The dislocations of the world seem to be going home to rest.
And, it seems that much of the impact created by these dislocations translates into a strong movement of money towards the american dollar.
“In a sign of deteriorating sentiment regarding growth prospects, the euro fell nearly 1.4% against the dollar to $1.0243.”
Europe is in a pickle.
The cost of one pound also fell below $1.2000.
And, as of 11:00 a.m. in the United States, the S&P 500 stock index had fallen about 75 points to around 3,750 and the Dow Jones Industrial Average had fallen about 700 points or to around 30,400.
This is the euro’s lowest point since 2002.
Money is flowing into the United States, but not into stocks.
Bitcoin continues to trade for around $19,000 or less.
Europe in trouble
Gas prices rose in Europe, due to the Russian-Ukrainian war, and a gas strike in Norway certainly didn’t help.
But, there are other factors behind the move.
Inflation on the continent has reached a new high for the Eurozone.
In addition, Germany is posting a deficit in its trade balance for the first time in 30 years.
Italy has been facing the worst agricultural problems for many years.
And the debt burden is really weighing on businesses, and it’s not going to get any better if a recession hits the continent soon.
Moreover, the political situation does not seem so stable in Europe.
The Federal Reserve continues to outperform the European Central Bank
As far as central bank policies are concerned, the federal reserve system in the United States seems far ahead of its European counterpart, ahead of the Bank of England and the Bank of Canada, in compliance with a restrictive monetary policy fighting against the ‘inflation.
Although investors seem to think that the Fed will not continue its 75 basis point hike in its key interest rate in June with another 75 basis point hike in July, bets are still on the fact that the rate federal funds will still be close to 3.33% at the start of 2023.
There is no indication that other central banks will match this rate of increase in the next 12 months.
Thus, it seems that the pressure continues for the value of the US dollar to increase in the coming months.
Many investors are still talking about the possibility that the US dollar will reach parity with the euro and with the pound sterling by the end of the year.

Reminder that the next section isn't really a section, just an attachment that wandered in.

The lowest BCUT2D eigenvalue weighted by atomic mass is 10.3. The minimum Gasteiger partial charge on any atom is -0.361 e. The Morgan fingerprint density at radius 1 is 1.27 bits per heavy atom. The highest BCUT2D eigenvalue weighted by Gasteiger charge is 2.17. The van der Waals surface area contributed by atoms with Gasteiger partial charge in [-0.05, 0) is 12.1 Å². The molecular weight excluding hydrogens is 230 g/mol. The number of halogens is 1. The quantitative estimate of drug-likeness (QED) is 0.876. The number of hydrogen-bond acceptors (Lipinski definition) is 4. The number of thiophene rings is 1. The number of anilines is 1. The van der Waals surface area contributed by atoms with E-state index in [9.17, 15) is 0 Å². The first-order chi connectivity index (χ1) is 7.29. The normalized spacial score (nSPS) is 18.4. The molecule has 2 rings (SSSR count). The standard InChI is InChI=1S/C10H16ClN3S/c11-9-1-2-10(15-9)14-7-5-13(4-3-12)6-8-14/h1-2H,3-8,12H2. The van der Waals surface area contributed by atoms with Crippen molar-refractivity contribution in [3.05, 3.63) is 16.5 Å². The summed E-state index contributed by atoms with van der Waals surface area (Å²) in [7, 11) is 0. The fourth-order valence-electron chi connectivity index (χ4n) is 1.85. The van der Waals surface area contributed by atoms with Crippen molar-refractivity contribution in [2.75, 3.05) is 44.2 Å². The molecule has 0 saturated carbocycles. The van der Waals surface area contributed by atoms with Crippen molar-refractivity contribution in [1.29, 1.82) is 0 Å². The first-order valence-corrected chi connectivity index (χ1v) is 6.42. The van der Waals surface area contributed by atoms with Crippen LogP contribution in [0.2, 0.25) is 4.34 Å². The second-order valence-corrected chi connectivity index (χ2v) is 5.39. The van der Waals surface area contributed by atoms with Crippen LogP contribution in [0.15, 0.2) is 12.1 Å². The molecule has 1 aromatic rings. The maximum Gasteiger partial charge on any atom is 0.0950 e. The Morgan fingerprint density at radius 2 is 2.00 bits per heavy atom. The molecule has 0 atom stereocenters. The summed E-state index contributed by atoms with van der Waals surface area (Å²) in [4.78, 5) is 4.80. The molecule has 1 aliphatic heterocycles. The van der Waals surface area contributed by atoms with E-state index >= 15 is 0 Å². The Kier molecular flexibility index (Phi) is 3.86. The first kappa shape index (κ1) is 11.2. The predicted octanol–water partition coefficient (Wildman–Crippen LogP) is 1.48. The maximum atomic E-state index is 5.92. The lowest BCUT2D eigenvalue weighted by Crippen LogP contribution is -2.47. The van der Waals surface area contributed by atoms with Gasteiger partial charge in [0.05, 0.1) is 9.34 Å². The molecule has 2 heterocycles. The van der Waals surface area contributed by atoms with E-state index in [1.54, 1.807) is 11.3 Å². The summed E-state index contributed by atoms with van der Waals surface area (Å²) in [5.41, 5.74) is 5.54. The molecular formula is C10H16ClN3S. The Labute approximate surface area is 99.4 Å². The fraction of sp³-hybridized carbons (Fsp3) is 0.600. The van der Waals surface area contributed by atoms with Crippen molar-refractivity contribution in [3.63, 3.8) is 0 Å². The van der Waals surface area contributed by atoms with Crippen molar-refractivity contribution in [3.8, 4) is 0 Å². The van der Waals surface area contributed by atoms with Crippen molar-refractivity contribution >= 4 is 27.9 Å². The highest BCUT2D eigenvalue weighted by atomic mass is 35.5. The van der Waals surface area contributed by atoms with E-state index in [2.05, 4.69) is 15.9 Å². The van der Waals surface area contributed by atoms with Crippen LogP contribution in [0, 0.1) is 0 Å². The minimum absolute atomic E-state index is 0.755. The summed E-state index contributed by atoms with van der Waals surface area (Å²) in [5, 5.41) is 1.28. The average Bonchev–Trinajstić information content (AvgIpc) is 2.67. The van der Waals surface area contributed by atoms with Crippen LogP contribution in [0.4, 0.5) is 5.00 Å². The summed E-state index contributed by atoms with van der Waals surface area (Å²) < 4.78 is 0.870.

This possibility certainly does not seem excluded at the present time.
But the United States faces its own problems in the future.
Will the Federal Reserve create a recession with its “tight” monetary policy?
Will the Federal Reserve create stagflation with its “tight” monetary policy?
What will the Fed do if the stock market crashes?
What will the Fed do if some debt markets break?
Serious concerns are already being expressed about the future of the “blank check” space (SPACs) and other debt sectors that grew very rapidly during the Fed’s bath of liquidity that accompanied the 2020 Fed’s response to the Covid-19 pandemic and subsequent recession.
And the list can go on and on.
As I have written many times, the American economy has suffered many shocks over the past two years, and it has had supply chain problems, it has had employment restructuring and it has been and will continue to be faced with major technological changes.
All these changes have created problems of imbalance and dislocation in the whole economy.
The federal government, as well as the state governments, have also contributed to the economy which is far “out of sync”.
Focus on the dollar
I focus on the value of the dollar because of its central position in this whole complex of markets and industries.
The value of the US dollar establishes a link between what is happening in the United States and what is happening in the rest of the world.
In that sense, it’s a very, very important variable to monitor.
When the dollar is doing things the way it is doing now, you have to stop and think about why the dollar is behaving the way it is.
The value of the dollar dropping from $1.1400 at the start of this year to below $1.0300 is significant.
Something is happening.
In today’s world there’s a lot going on and it’s not very pretty.
So. catch up with the dollar. Learn from dollar movements.
If the value of the dollar falls to parity with the euro and the pound sterling, what does this mean for the American stock market, for the American economy, for the euro zone and for England?
There’s a lot going on.